"How could a guy like that run up and down the court for 20 years?"
Thompson contended that the cardiomyopathy could potentially have killed Maravich without the heart defect playing an immediate role, but he said the situation was apparently so strange the precise factor that triggered the instant of death in Maravich may never be clearly understood.
Bassler and other experts said the timing of Maravich's sudden death may have been related to the undetected heart defect. Litvack said people who have the rare defect often drop dead after exertion because their cardiovascular systems are unable to compensate for abrupt, dramatic changes in blood pressure that come with exercise and at the sudden conclusion of exercise.
The syndrome can result in a sudden change in the rhythm of the heart.
In such patients--if they can be identified--a so-called "warm-down," in which exercise is tapered off instead of suddenly stopped, can prevent the sudden, catastrophic change in blood pressure that can trigger a full cardiac arrest. Maravich apparently went into full arrest--a condition in which the heart discontinues its natural pumping sequence--when he collapsed at the church seconds after he told other players on the court that he felt "great."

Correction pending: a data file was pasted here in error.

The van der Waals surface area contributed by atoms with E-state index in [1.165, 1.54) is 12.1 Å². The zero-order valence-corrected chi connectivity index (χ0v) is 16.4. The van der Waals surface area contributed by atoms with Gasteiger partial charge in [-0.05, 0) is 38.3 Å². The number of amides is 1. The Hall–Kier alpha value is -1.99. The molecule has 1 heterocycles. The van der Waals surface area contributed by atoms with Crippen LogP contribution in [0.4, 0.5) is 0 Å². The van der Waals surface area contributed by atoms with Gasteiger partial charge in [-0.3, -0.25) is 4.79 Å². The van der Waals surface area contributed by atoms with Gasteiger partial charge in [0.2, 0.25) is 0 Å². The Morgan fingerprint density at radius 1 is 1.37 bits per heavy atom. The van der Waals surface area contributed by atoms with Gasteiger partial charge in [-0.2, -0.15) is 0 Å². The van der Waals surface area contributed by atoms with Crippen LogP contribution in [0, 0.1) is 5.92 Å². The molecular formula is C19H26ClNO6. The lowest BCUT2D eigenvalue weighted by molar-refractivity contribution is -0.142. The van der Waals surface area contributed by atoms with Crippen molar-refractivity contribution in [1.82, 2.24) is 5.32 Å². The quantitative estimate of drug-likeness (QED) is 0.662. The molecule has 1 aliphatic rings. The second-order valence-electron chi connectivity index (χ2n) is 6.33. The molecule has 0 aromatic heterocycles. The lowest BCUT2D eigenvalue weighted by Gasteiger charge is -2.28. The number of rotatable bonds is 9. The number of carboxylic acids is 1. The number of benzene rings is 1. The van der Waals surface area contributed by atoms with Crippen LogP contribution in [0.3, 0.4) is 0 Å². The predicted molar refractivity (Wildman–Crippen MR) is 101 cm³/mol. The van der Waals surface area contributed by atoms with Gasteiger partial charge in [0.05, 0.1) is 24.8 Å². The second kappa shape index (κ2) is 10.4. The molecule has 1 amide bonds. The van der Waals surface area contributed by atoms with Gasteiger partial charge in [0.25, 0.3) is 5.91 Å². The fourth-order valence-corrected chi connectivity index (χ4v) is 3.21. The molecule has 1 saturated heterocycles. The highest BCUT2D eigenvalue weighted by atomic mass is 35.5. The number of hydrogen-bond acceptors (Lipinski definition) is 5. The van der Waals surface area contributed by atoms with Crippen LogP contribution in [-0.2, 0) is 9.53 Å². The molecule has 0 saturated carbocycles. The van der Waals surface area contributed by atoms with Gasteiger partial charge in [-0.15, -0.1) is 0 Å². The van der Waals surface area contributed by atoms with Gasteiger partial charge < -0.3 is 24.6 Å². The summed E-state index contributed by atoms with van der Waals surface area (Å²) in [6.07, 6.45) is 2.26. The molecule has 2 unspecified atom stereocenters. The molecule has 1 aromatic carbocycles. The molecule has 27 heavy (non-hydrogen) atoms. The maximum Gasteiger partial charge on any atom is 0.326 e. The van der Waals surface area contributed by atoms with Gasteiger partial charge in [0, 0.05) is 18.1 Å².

"These things usually show up before the age of 40," McKenzie said. "In his situation, his blood supply was so compromised it left him an exceedingly vulnerable individual. Even minor changes (in blood pressure) could have had major consequences."
"What is safe to say is that this is an extremely rare anomaly," Litvack said. "What is surprising, considering the fact that he was such a vigorous athlete, is that it never manifested itself before and that he did survive until he was 40."